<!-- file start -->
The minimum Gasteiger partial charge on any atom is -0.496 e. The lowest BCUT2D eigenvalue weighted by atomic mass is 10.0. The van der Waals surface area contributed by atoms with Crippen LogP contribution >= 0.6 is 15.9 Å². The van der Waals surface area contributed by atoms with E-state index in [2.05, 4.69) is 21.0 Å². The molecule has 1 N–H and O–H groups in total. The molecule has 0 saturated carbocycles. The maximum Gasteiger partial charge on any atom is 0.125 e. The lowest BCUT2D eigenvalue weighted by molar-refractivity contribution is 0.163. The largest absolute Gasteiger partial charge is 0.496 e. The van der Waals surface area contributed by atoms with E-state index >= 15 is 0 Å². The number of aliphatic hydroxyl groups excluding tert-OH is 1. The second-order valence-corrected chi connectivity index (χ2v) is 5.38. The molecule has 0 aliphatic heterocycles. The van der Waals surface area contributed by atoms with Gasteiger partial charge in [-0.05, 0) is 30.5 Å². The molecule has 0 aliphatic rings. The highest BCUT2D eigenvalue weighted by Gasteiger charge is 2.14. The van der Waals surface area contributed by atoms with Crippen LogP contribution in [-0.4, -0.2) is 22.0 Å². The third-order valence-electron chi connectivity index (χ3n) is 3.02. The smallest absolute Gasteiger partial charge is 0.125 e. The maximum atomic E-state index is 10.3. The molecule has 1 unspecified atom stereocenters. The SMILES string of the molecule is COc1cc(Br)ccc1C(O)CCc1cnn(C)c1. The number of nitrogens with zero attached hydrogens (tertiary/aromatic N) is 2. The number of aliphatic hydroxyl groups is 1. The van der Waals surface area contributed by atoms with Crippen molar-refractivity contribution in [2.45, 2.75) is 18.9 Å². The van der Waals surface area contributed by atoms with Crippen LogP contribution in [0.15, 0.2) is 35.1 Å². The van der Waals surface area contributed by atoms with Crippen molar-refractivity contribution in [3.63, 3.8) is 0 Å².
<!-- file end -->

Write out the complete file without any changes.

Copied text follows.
The minimum Gasteiger partial charge on any atom is -0.496 e. The lowest BCUT2D eigenvalue weighted by atomic mass is 10.0. The van der Waals surface area contributed by atoms with Crippen LogP contribution >= 0.6 is 15.9 Å². The van der Waals surface area contributed by atoms with E-state index in [2.05, 4.69) is 21.0 Å². The molecule has 1 N–H and O–H groups in total. The molecule has 0 saturated carbocycles. The maximum Gasteiger partial charge on any atom is 0.125 e. The lowest BCUT2D eigenvalue weighted by molar-refractivity contribution is 0.163. The largest absolute Gasteiger partial charge is 0.496 e. The van der Waals surface area contributed by atoms with E-state index >= 15 is 0 Å². The number of aliphatic hydroxyl groups excluding tert-OH is 1. The second-order valence-corrected chi connectivity index (χ2v) is 5.38. The molecule has 0 aliphatic heterocycles. The van der Waals surface area contributed by atoms with Gasteiger partial charge in [-0.05, 0) is 30.5 Å². The molecule has 0 aliphatic rings. The highest BCUT2D eigenvalue weighted by Gasteiger charge is 2.14. The van der Waals surface area contributed by atoms with Crippen LogP contribution in [-0.4, -0.2) is 22.0 Å². The third-order valence-electron chi connectivity index (χ3n) is 3.02. The smallest absolute Gasteiger partial charge is 0.125 e. The maximum atomic E-state index is 10.3. The molecule has 1 unspecified atom stereocenters. The SMILES string of the molecule is COc1cc(Br)ccc1C(O)CCc1cnn(C)c1. The number of nitrogens with zero attached hydrogens (tertiary/aromatic N) is 2. The number of aliphatic hydroxyl groups is 1. The van der Waals surface area contributed by atoms with Crippen molar-refractivity contribution in [2.45, 2.75) is 18.9 Å². The van der Waals surface area contributed by atoms with Crippen LogP contribution in [0.15, 0.2) is 35.1 Å². The van der Waals surface area contributed by atoms with Crippen molar-refractivity contribution in [3.63, 3.8) is 0 Å².